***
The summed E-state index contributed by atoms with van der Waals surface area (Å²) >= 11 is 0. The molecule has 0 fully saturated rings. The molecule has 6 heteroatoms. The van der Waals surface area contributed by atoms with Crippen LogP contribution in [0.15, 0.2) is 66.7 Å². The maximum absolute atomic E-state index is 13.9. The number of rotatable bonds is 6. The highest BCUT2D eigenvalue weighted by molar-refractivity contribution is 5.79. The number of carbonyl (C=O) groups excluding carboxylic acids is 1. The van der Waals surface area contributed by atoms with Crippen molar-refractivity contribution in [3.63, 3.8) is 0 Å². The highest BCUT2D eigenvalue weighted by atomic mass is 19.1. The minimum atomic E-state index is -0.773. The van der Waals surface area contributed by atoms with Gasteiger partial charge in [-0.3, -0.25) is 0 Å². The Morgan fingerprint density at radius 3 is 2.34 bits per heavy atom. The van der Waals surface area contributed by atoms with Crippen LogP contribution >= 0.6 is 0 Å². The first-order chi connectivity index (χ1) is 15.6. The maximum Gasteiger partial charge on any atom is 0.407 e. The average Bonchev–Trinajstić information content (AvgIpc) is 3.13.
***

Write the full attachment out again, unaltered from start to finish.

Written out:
The summed E-state index contributed by atoms with van der Waals surface area (Å²) >= 11 is 0. The molecule has 0 fully saturated rings. The molecule has 6 heteroatoms. The van der Waals surface area contributed by atoms with Crippen LogP contribution in [0.15, 0.2) is 66.7 Å². The maximum absolute atomic E-state index is 13.9. The number of rotatable bonds is 6. The highest BCUT2D eigenvalue weighted by molar-refractivity contribution is 5.79. The number of carbonyl (C=O) groups excluding carboxylic acids is 1. The van der Waals surface area contributed by atoms with Crippen molar-refractivity contribution in [3.63, 3.8) is 0 Å². The highest BCUT2D eigenvalue weighted by atomic mass is 19.1. The minimum atomic E-state index is -0.773. The van der Waals surface area contributed by atoms with Gasteiger partial charge in [-0.3, -0.25) is 0 Å². The Morgan fingerprint density at radius 3 is 2.34 bits per heavy atom. The van der Waals surface area contributed by atoms with Crippen LogP contribution >= 0.6 is 0 Å². The first-order chi connectivity index (χ1) is 15.6. The maximum Gasteiger partial charge on any atom is 0.407 e. The average Bonchev–Trinajstić information content (AvgIpc) is 3.13.